By Barrett Seaman–
The spacious second floor auditorium at the County Center was nearly full to capacity on Wednesday, September 27. Elected officials from County Executive George Latimer and Senate Majority Leader Andrea Stewart Cousins to mayors and trustees from villages across Westchester mixed with planning professionals, historical society board members and Revolutionary War reenactors in full regalia to launch the final push to make the county the centerpiece of the nation’s semiquincentennial (250th) birthday celebration on July 4, 2026.
As Connie Kehoe, former deputy mayor of Irvington and the driving force behind RevolutionaryWestchester250, stressed to more than 200 attendees, Westchester really was the focal point of the colonial rebellion in its early days. Her organization has identified 50 locations in the county where history was made, including Washington’s headquarters in White Plains and Patriots Park in Tarrytown, where colonial militiamen captured British spy John Andre with papers revealing the treachery of Benedict Arnold. For the past six years, Kehoe has worked tirelessly to identify and celebrate the “events, places, ideas and people” that shaped the revolution.
A pair of panels fleshed out details of what has been done and what remains to be done between now and 2026. For example, plans are afoot for an extravagant re-enactment of the Battle of White Plains, a dark moment for the army of General George Washington before the tide of war turned in the colonists’ favor. The year 2026 is going to be momentous,” said Natasha Caputo, the county’s Tourism & Film’s Director who chaired the first panel, “and Westchester County will be ready.”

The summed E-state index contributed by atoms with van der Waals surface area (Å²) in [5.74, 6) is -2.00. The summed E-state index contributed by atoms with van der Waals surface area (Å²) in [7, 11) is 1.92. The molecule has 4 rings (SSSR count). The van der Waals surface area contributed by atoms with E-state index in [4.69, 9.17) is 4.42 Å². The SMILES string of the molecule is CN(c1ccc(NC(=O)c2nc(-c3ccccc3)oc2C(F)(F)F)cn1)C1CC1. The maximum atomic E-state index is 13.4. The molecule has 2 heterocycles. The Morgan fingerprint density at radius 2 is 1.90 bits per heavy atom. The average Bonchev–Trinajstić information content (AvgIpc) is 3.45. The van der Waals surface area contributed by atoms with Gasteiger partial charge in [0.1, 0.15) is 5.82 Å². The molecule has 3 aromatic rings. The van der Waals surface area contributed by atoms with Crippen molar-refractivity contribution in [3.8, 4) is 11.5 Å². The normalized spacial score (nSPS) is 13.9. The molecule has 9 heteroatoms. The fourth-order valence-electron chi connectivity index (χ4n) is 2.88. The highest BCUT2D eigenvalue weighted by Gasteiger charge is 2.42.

One of the highlights of the 1976 Bicentennial celebration was the parade of “tall ships” through New York Harbor. The plan for 2026 is to bring back as many as 30 of these majestic sailing vessels, according to Chris O’Brien, Executive Director of Operation Sail, Inc., which organized that spectacular flotilla as well as several other tall ship events over the years. The hope is that the parade of these magnificent ships can be extended up the Hudson River, perhaps as far as Albany, and perhaps accompanied by naval ships from the U.S. and other allies. Organizers envision viewing parties up and down the Hudson as a highlight of the nation’s birthday celebration.
Much has to be done between now and July 4, 2026 during a period that may well be as tumultuous for America as were the events of 1776. As County Executive George Latimer pointed out in his opening remarks, Westchester then was “deeply divided” between supporters of the nascent rebellion and those who remained loyal to the British crown—“much as we are deeply divided today.” The Revolutionary War that began in 1776 resulted in the creation of a democracy that brought unity to the colonies. Whether American unity can be restored in the next two years remains an open question.Read or leave a comment on this story...